ORANGE COUNTY DISTRICT ATTORNEY

NEWS RELEASE

TONY RACKAUCKAS, District Attorney
 
 

Susan Kang Schroeder, Chief of Staff 
Office: 714-347-8408 
Cell: 714-292-2718

ORANGE COUNTY DISTRICT ATTORNEY<h3>NEWS RELEASE</h3>TONY RACKAUCKAS, District Attorney

Michelle Van Der Linden,Spokesperson
Office: 714-347-8405
Cell: 714-323-4486


 

ORANGE COUNTY DISTRICT ATTORNEY<h3>NEWS RELEASE</h3>TONY RACKAUCKAS, District Attorney

 

Case # 12ZF0128     

Date: December 5, 2016

OCDA’S STATEMENT ON RELEASE OF REDACTED SPECAL HANDLING LOG

*OCDA had previously filed brief to turn the documents over to the court

SANTA ANA, Calif. – The Orange County District Attorney (OCDA) released a statement on the release of redacted special handling log by the Orange County Superior Court in People v. Scott Dekraai.

Discovery Hearings Conducted at the Request of the OCDA

On June 9, 2016, the People lodged the un-redacted SH Log with the court. In the first brief, the OCDA requested the court to temporarily seal the SH Log because it may contain privileged information. The other brief requested for an in-camera hearing in order to turn over the SH Log to defense. The OCDA filed the briefs to turn over the newly discovered SH Log.

On the same date of the filing, the OCDA also announced a concrete action plan in order to remedy any legal issues from the newly uncovered SH Log to ensure any constitutional rights of a defendant are protected. Since date, the OCDA has been working diligently to accomplish the action plan. The process is continuing and working through the justice system in order to ensure that the rights of all are protected, including the rights of victims, witnesses, and defendants.

The number one goal was to broadly make sure that any defendants that are entitled to discovery receive their discovery and/or any other remedy they are due, with a broad interpretation of the definition of discovery. The OCDA looked for primarily, discoverable material in SH Log entries indicating that inmate defendants made statements to in-custody informers – i.e., situations where inmate defendants’ Massiah v. U.S. (1964) 377 U.S. 201 rights are potentially implicated.

OCDA’s To Continue Analysis and Referrals

The OCDA legal review is continuing to analyze the entirety of the SH Log material to determine what other cases, if any, were affected, what Brady issues and Massiah v. United States (1964) 377 U.S. 201 violations, if any, need to be reported to defendants, the court, and the CAG. The OCDA has referred all materials to the CAG to be reviewed in their ongoing investigation of the OCSD.

Summary of SH Log Content

The SH Log was written by OCSD deputies working in the Special Handling Unit (SHU) inside the Orange County Central Jail. It contains entries dated from September 2008 to January 2013, consisting of descriptions of the work performed by the SHU deputies, including classifying inmates and making security and housing decisions. Numerous entries in the SH Log refer to inmates whom, the SH Log reveals, provided information to the deputies. These inmate informers were often kept in a particular sector of the jail. In exchange for their information, some informers were given favors by the deputies such as phone calls and visits. Much of the information which the informers are said to have provided to deputies concern matters of institutional security, such as information about the gang affiliation, or status within a gang, of a particular inmate to whom an informer had spoken. Generally speaking, usage of informers by jail deputies for institutional security purposes alone would be lawful.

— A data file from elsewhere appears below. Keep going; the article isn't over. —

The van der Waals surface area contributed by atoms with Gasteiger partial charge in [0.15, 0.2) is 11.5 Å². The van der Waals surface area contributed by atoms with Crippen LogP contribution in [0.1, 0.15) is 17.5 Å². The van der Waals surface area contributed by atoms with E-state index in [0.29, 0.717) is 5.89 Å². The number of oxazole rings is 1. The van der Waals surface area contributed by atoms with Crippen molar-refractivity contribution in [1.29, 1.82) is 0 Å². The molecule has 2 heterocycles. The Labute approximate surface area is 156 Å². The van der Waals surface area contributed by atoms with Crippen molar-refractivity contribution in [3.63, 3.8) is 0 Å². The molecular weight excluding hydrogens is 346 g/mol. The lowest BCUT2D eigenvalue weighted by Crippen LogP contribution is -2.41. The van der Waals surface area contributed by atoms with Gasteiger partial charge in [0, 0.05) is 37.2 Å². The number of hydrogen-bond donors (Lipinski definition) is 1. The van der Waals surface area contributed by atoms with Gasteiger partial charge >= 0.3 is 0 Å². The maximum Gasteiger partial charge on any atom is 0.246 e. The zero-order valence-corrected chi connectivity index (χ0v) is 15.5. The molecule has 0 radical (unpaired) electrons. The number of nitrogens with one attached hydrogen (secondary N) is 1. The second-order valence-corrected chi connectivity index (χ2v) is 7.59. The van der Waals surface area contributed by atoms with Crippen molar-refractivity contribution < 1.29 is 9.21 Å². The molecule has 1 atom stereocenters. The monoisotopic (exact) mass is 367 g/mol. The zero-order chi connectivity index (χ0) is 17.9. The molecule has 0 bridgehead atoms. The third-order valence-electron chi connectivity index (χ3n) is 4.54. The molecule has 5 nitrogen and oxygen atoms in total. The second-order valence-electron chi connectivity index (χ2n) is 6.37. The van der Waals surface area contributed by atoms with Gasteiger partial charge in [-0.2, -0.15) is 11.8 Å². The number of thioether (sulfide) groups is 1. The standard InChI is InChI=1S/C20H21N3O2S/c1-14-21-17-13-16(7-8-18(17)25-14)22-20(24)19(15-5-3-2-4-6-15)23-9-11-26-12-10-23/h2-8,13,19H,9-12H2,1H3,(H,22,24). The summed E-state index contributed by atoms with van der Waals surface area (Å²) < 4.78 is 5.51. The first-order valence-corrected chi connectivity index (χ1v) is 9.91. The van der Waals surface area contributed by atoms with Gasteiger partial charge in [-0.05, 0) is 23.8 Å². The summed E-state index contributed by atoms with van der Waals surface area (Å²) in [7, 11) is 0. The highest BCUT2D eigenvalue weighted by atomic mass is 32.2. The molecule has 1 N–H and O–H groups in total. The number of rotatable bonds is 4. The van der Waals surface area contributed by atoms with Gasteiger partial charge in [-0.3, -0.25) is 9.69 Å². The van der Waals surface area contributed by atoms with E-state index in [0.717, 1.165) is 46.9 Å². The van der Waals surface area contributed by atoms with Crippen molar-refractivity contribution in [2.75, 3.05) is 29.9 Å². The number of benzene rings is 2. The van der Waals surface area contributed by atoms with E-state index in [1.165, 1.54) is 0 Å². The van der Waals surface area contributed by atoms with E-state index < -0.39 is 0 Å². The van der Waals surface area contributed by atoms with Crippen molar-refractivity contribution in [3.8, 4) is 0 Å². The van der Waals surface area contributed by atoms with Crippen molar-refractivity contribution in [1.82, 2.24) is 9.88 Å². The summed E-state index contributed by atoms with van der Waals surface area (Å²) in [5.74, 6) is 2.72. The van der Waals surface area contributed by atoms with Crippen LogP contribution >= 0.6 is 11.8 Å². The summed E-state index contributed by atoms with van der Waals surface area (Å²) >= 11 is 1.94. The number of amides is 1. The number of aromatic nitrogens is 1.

The SH Log includes entries giving informal descriptions of activities which the deputies variously termed as “plans,” “capers”, and “operations,” which often included use of informers and covert recording devices. The deputies refer to previously disclosed, large-scale, multi-agency operations such as “Operation Black Flag” and “Operation Stormfront,” as well as smaller operations never before revealed, which the deputies seemingly self-styled with names such as “Operation Okie Doke.”

The SH Log also mentions outside law enforcement agencies interacting with special handling deputies about inmates and sometimes inquiring about running “operations,” The “operations” that are unfamiliar to the OCDA appear to be part of informal jail banter with insider references related to jail security and not case-related to the inmate.

Process for Court Review of SH Log

The court temporarily sealed the OCDA’s June 9, 2016, submission of the SH Log. Subsequently, members of OCSD and other law enforcement agencies submitted claims of privilege to the court concerning portions of the SH Log. The court read the entire SH Log and considered the claims of privilege. On Nov. 10, 2016, the court produced to the defense the portions of the SH Log that the court deemed to be the relevant and non-privileged “redacted Log”. The redacted Log was covered by a temporary protective order, restricting release to any outside parties, but the court denied OCSD’s request for a permanent protective order. OCSD asked the Fourth District Court of Appeal to overturn the trial court’s denial of a protective order, but the Court of Appeal denied OCSD’s request. The temporary protective order was lifted and the redacted Log became a public document.

Referral of SH Log to California Attorney General

OCDA has provided a full, unredacted copy of the SH Log to the California Attorney General’s Office (CAG), in cooperation with the CAG’s review of possible perjury by witnesses who testified at the prior hearings before Judge Goethals.

Assistant District Attorney Dan Wagner and Senior Deputy District Attorney Scott Simmons of the Homicide Unit are assigned to the hearings.


 



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